Visions of Paradise

Tuesday, June 21, 2011

The Snowball Effect

Most “hard science” sf stories extrapolate from a foundation in one of the “hard” sciences such as physics, chemistry biology, and computer technology (with all its AI ramifications). But occasionally a story extrapolates from a “softer” science.

Kim Stanley Robinson’s "A Sensitive Dependence on Initial Conditions" was based on chaos theory. A story in Galaxy in March, 1969, called “Godel Numbers,” by J.W.Swanson, was based on prime numbers. Thomas M. Disch once had a story (whose title and location totally escape me) whose sfnal premise was based on probability.

Which brings me to a story I recently read by Katherine MacLean, entitled “The Snowball Effect.” It was originally published in Galaxy in September 1952, and reprinted in her collection The Diploid Effect and Other Flights of Fancy in 1962.

For most of its length, the story reads like a contemporary story of academia. The president of a small college is in the midst of a fiscal crisis and, in attempts to cut his budget, he insists that the head of the Sociology Department justify “what is sociology good for?” This sets off a chain of events in which the department head devises an experiment in institutional growth in which the two men find a small sewing club in an equally-small town and set up conditions by which the club’s membership will grow larger and larger until it reaches the saturation point and the club crumbles on its own unwieldy size.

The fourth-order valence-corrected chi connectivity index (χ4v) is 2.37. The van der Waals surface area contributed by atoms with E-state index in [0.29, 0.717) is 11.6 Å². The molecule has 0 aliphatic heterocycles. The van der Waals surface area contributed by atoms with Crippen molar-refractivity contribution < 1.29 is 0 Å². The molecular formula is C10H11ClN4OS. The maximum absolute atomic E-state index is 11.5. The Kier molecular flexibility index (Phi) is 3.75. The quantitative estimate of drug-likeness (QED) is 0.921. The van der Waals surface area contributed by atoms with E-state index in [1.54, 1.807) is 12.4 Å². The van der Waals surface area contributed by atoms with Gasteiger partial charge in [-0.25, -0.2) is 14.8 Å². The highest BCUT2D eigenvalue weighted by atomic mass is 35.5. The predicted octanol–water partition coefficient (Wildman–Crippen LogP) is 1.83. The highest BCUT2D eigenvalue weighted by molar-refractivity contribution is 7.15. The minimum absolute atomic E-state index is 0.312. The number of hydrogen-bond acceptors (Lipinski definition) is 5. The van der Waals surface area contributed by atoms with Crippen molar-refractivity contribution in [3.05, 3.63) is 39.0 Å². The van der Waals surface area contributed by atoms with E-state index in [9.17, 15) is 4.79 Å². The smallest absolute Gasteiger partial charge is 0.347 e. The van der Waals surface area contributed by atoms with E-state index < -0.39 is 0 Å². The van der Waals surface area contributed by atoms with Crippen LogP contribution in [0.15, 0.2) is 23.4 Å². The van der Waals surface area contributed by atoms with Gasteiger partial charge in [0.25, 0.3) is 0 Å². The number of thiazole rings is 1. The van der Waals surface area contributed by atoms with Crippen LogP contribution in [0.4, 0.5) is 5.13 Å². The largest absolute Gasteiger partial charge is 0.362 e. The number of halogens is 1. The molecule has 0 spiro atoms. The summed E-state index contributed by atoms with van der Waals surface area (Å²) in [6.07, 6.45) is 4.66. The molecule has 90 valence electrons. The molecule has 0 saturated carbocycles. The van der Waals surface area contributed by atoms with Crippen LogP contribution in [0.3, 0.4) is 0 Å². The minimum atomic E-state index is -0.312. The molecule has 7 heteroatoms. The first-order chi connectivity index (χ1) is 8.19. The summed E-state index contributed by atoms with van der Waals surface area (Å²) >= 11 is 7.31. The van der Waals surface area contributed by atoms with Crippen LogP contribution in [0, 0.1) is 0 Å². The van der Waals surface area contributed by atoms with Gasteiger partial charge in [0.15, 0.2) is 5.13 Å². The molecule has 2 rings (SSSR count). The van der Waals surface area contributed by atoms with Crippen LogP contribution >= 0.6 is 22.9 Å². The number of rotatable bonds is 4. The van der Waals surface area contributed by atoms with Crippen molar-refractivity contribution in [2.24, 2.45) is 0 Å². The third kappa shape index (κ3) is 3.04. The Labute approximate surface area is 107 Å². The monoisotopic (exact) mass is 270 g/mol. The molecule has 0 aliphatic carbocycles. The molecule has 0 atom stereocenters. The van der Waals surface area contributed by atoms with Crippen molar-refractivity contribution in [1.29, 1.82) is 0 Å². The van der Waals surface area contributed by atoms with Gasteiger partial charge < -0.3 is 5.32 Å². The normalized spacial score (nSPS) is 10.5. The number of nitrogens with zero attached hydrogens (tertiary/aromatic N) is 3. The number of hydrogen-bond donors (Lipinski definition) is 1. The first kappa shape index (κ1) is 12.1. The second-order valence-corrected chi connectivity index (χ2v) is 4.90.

The story is interesting, if less than major, but it shows absolutely no indication of being speculative in the sf sense until the very last scene, which is a combination of a Fredric Brown “shock ending” and the sudden realization by the reader that what actually happened in the story’s central experiment was much too speculative to be realistic fiction and thus passed over into the realm of pure science fiction. The ending was well-done, although honestly it was telegraphed a few pages earlier.

Not being particularly fond of the “hard” sciences, I enjoy reading an occasional sf story based on less common sciences such as mathematics (Clifton Fadiman’s Fantasia Mathematica being an entire anthology of such stories), probability, sociology, psychology, or even something as unlikely as philosophy. I look forward to finding more such stories in the future.

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